sexually experienced stress condom use and other
available for those who are seeking information
Drop out prevention: Poor academic performanceand low career aspirations place adolescents at risk
for teen pregnancy. There is evidence that reducing
Meyers, A. B., & Landau, S. (2000). Preventing early
school drop out rates and helping struggling
sexual behaviors: Sociopolitical issues and the
students succeed in school, as well as plan their
design of empirically supportable school-based
future careers, actually lead to lower rates of teen
interventions. In K. Minke & G. Bear (Eds.),
Preventing school problems—Promoting schoolInvolvement of parents: Parents are likely to feel
success: Strategies and programs that work (pp.
more comfortable about school-based sexuality
299–336). Bethesda, MD: National Association of
education and pregnancy prevention if they are
School Psychologists. ISBN: 0-932955-89-4.
invited to participate in curriculum development.
Websites What Parents Can Do
Alan Guttmacher Institute—www.agi-usa.org
Parents can contribute to pregnancy prevention in a
Provides access to Fact Sheets and reports
summarizing recent statistics about adolescentsexuality and pregnancy. It also offers a full-text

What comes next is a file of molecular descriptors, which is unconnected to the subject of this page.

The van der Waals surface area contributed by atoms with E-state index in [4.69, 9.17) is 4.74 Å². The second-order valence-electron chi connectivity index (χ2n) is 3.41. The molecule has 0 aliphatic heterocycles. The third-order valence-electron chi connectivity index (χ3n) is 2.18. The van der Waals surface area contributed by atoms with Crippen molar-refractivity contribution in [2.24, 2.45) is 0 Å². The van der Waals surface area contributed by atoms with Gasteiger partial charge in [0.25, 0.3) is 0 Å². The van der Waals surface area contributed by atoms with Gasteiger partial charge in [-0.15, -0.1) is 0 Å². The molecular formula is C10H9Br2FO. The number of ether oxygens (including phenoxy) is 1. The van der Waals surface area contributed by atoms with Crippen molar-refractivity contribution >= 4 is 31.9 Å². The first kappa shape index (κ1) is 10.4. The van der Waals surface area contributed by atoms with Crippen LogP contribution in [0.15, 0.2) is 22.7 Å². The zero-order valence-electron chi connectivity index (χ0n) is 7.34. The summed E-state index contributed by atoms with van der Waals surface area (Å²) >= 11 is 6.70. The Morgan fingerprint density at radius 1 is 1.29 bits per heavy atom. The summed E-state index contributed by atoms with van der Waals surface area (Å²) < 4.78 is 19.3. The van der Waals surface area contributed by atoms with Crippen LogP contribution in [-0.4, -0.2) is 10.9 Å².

Be involved: Learn what types of pregnancy
version of the current issue of Family Planning
prevention services are provided in your community
and at your child’s school. If possible, participate in
Centers for Disease Control and Prevention—
curriculum development. Know what is covered and
what is not, so that any discussions that you have
Information about health promotion, disease
with your child can complement the information
prevention, and epidemiological data.
Planned Parenthood Federation of America—
Be realistic: By the time adolescents graduate from
high school, some have not had sexual intercourse.
However, more than half have become sexually
active. Even if your adolescent is not sexually active,
developments (particularly regarding abortion laws
it is likely that some members of the peer group are
and policies), answers to frequently asked questions
sexually experienced. Many youngsters report that
about sexual health, and information targeted
they learn more about sex from their peers than
specifically at adolescents. It also provides a list of
Be brave: Even though discussions with your teen
Sexuality Information and Education Council of the
about sensitive subjects such as sex, relationships,
United States (SIECUS)—www.siecus.org
and birth control can be uncomfortable for many
Offers an array of comprehensive sexuality
parents, these conversations can be extremely
education resources for adolescents, parents,
important. For example, research indicates that
professional educators, and religious groups as well
teenagers who discuss condoms with their mothers
as information specifically relevant to adolescent
Be persistent: Nearly all parents report they have
discussed sex with their adolescents, but many
includes a detailed annotated bibliography, Sexuality
Helping Children at Home and School II: Handouts for Families and Educators